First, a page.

Clinical Medical Anthropology

I picked this intersection of applied medical anthropology because this is the first anthropology class I have taken and I have found it very interesting. I was planning to look more into it and what a career in medical anthropology would mean and this is the perfect opportunity for me to do so! It still does pertain to my current future career plans (to be a physician’s assistant) at this point, but it could also change my future plans. If I were a clinical medical anthropologist working for a doctor or a physician’s assistant, taking an anthropological viewpoint would be very useful. As discussed in the lecture and other materials from this week, the anthropological approach can help medical professionals (such as doctors) determine what the best approaches are for certain patients and why already implemented approaches are not effective. As noted in the youtube video by tribal jazzman scholar, the point of medical anthropology, and clinical medical anthropology in particular, is to find the most effective means of solving medical problems and not taking an elite approach when it comes to other cultures. I think this would be very helpful in my career because I hope to be working with patients of various different cultures and do not want to come across as condescending and not understanding of how my medical recommendations relate to their beliefs and values. It also is very helpful when it comes to figuring out what is not working with medical implications especially when they may relate to culture. The tribal jazzman scholar video also discusses this with the concept of how boiling water was taught women to help villages from getting sick but it was not working because the people teaching did not realize water had a holy link to the people. Therefore, clinical medical anthropology is very important and will be very helpful in my future career.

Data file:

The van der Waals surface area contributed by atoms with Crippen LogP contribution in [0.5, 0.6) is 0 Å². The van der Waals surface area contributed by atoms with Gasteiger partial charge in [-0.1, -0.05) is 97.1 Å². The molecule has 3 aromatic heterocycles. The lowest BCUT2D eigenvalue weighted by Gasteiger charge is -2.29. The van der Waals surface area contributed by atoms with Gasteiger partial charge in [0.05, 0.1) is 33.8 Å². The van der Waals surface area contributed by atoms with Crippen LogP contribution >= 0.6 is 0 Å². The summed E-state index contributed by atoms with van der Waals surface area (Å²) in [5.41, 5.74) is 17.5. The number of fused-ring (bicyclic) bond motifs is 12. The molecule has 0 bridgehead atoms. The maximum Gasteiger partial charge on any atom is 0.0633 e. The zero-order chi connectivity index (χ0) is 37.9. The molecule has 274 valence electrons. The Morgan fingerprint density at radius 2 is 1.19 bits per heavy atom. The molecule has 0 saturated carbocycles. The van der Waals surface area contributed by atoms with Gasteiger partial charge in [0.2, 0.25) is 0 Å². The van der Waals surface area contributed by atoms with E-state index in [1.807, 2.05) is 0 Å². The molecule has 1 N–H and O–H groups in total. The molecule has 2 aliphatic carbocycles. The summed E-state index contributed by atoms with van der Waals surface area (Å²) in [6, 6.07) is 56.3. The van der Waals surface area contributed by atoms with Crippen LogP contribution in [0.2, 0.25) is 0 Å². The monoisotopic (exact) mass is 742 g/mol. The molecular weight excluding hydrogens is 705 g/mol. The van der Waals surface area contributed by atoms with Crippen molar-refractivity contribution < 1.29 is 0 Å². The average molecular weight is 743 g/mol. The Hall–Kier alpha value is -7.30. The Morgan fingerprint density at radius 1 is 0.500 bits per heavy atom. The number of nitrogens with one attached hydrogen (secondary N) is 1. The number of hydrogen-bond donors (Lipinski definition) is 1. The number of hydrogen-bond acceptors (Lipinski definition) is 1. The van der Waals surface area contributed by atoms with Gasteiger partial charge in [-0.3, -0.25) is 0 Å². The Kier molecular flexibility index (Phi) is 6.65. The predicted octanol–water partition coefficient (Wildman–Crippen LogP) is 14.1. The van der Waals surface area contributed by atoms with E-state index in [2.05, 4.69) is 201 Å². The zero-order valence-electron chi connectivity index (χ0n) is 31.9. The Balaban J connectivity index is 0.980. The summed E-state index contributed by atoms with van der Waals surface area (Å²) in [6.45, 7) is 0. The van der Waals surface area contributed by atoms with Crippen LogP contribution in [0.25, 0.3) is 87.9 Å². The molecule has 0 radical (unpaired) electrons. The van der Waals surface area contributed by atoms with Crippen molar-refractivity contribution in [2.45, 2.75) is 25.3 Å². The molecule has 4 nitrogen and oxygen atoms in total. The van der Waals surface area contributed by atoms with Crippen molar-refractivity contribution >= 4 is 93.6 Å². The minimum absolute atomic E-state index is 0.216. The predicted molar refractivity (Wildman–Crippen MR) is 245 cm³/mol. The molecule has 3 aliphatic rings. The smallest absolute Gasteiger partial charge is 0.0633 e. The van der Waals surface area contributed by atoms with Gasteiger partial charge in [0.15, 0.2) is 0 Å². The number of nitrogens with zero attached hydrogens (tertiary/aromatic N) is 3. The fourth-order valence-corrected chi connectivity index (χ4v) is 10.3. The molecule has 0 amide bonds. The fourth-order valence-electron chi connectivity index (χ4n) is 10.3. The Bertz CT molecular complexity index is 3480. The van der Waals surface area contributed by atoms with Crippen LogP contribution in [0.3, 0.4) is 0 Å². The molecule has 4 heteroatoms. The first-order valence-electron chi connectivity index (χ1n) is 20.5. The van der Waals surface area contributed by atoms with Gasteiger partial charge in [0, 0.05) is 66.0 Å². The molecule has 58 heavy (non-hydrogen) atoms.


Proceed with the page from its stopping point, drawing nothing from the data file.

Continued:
Lecture: 6.1- “Applied Medical Anthropology”

“Medical Anthropology,” YouTube video, 7:55, posted by “TribalJazzman,” Feburary 18, 2011,https://www.youtube.com/watch?v=NjDPwF9uV58

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  1. Amber Roberts says:

    I agree that clinical medical anthropology provides important views necessary to understand the important link between health care and cultural factors. People from different backgrounds have different cultural beliefs that directly affect their medical treatment. For example, we saw in the Tribal Jazzman video that E. coli was infecting the water of certain villages. Researchers then went to these villages to educate them on how to clean their drinking water by boiling it, but months later they found that none of the villagers were boiling their water. After the conducted interviews they found that the water possessed a holy spirit, and that they could not boil it because it would kill the spirit of the water. Because the researchers did not understand their cultural differences, the villages never implemented the practice to clean their water. However, if the researchers would have known that the villages would not boil their water, they could have changed their plan of action, such as providing the tribes with bottled water instead, or by changing the landscape and keeping the infected cattle feces away from areas where the run off would run into water sources. Not only are cultural beliefs important to understand, but also understanding factors such as socio-economic status. A doctor can prescribe a medication, but that doesn’t mean that the patient will be able to afford to get that prescription filled. Also, factors like religion could affect if a patient will actually take their prescribed birth control. Or when considering a culture that finds slenderness appealing, would patients take a medication that was likely to cause them to gain weight? There are many cultural factors to consider, and taking them all into account will allow physicians to provide the best possible care for their patients.

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